Obediently, Peter enters, and they hear the distinctive sound of tiny rodent feet scurrying away. Sirius and James hurry in after him, remembering Remus' warning that the tree will not stay immobilized for long, and the entrance shuts again, the light of the outside world plunging into gloomy dimness.
More roots reach down like so many twisted fingers towards their heads, protruding from the low earth ceiling. The tunnel is narrow, too, forcing them into single file.
"Ow!" James yelps suddenly. "Stupid bloody sodding—enough traipsing around in the dark!"
Sirius hears the rustle of fabric, and knows his friend has his wand out. "Lumos!" James incants sharply, and their path is immediately illuminated.
Glancing up at the rocks just inches above them, Sirius has no trouble deducing what has just happened. "Hit your head?"
"Hard," James confirms ruefully, pressing against the place with his fingers to check for damage. "It's okay, though. Come on."
They proceed down the tunnel in rather awkward silence, finally reaching the trapdoor and locating Peter, waiting patiently quite nearby. "Remus?" Sirius calls. "Are you"—he hesitates, trying to find a tactful way to put it—"all right in there?"
"For a little while, any rate," comes the answer, and they can all hear the wry grin. "I still have about ten minutes. Hurry up." Footfall sounds, and they hear a dull scrape of metal on metal, like a bolt being drawn aside.
James shoves the trapdoor open, then lifts Peter up. It is only slightly brighter in the dilapidated house than it was in the tunnel, precious little light managing to penetrate the cracks left between the boards barring the windows.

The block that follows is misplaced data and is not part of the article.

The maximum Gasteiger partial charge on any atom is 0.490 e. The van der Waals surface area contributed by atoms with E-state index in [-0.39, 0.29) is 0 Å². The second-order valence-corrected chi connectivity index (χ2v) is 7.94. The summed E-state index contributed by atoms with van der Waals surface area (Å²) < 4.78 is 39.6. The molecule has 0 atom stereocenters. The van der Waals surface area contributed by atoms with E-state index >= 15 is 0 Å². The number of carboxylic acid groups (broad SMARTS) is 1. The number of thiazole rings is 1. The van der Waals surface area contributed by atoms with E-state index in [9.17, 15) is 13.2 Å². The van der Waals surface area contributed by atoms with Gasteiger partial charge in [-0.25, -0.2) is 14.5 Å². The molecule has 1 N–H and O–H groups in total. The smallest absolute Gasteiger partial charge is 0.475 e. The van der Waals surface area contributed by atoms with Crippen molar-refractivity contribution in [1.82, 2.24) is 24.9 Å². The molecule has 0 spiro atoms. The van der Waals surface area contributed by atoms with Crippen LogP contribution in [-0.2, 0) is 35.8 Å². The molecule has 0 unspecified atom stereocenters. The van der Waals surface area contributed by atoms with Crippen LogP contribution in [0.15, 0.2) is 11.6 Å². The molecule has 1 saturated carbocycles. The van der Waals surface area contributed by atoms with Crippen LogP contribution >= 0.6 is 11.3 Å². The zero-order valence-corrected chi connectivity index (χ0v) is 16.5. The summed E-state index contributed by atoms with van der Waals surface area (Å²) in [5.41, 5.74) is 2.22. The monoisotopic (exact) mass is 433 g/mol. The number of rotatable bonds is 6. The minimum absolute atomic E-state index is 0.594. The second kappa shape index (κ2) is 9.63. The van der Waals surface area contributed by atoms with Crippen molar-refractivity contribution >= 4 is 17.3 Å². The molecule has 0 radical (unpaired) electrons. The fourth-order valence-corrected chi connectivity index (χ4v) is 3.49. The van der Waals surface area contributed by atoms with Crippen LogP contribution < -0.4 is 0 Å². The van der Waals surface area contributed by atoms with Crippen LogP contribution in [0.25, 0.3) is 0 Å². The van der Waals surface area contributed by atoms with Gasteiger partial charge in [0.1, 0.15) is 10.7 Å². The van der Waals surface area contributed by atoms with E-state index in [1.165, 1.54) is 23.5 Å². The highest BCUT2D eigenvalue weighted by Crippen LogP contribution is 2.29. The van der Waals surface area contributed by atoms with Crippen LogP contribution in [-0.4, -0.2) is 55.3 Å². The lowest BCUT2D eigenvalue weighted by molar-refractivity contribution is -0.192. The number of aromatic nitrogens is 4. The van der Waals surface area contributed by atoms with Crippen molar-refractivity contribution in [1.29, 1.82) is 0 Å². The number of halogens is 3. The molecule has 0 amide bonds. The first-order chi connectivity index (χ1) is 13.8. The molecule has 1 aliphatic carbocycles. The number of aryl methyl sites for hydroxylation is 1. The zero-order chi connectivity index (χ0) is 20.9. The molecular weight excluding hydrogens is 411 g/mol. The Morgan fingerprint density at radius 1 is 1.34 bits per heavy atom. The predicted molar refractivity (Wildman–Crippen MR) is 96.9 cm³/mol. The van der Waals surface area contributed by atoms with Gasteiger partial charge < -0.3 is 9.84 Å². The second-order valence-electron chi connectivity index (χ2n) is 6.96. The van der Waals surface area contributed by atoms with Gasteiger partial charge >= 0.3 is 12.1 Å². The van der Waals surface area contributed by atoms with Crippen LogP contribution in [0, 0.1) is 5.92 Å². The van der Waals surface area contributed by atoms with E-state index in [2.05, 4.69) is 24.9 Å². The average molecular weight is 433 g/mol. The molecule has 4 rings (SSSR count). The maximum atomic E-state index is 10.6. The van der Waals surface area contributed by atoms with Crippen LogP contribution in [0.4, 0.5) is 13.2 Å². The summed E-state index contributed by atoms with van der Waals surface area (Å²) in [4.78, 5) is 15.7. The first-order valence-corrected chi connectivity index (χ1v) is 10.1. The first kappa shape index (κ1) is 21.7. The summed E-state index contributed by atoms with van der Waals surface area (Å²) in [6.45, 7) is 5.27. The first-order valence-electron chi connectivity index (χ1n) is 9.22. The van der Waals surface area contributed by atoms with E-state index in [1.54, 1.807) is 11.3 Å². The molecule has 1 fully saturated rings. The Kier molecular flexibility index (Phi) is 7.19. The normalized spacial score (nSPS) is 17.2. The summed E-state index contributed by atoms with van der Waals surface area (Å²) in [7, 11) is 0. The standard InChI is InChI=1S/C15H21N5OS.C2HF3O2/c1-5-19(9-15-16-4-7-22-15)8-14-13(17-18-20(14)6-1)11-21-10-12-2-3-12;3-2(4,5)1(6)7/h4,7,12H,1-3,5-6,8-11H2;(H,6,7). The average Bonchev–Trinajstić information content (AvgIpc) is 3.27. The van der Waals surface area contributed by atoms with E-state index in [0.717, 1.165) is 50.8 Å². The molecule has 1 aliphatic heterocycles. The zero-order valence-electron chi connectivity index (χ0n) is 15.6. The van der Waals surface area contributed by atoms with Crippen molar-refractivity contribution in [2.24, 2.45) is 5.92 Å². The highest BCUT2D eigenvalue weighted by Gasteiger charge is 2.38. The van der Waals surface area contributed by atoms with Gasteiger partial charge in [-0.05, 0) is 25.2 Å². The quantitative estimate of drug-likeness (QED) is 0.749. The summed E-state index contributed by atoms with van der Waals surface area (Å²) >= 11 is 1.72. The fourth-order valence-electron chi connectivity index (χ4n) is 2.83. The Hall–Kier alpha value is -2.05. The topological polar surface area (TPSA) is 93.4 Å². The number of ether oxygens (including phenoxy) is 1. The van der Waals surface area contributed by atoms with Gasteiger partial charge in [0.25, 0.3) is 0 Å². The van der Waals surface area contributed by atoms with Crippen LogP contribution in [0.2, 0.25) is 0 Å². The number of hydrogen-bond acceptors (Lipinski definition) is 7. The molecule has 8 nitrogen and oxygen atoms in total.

The room they enter smells musty and is full of ruined furniture, the destruction of which he can imagine all too clearly: it was obviously clawed and gnawed upon and finally broken apart after months or years of abuse. Everything is coated in a thin layer of dust, and Sirius can see grooves etched deeply into the walls. Claw marks.
Oh, Merlin. What does Moony go through in here?
"I would give you the grand tour," Remus says dryly, looking to them from his place kneeling by the trapdoor, which he shuts again and bolts, "but I think you have a pretty good idea what it looks like upstairs, so I won't bother."
Black humor. It does nothing to lighten anyone's mood, and the silence stretches uncomfortably.
"Are you certain you want to stay?" Remus asks.
"For the last time, Moony, you're stuck with us for good and all," Sirius says, mock-severely. He meets his friend's eyes and speaks resolutely. "And there's absolutely nothing you can do to get rid of us."
Remus heaves a sigh, then nods concession. "Fine," he says grimly. "Just a few things I want to tell you first, all right? I f you're going to do this, at least you should have fair warning.""Moony—"
"Don't, James," Remus says flatly, an edge in his tone that silences the other boy at once. "I'm serious about this."
He looks terribly grave, almost weary, and the look in his eyes is suddenly much too old for his face. Sirius isn't even slightly tempted by the opportunity to make an awful pun.
"It hurts me very badly to transform," Remus informs them, his voice level. "I'll scream because of it, and you're going to want to come help me, but there isn't anything to be done. Stay back, and whatever you do, don't touch me." He doesn't quite meet their eyes, and the last words come quietly. "I might lash out in pain, as any injured animal does, and I don't have to be fully changed to hurt someone."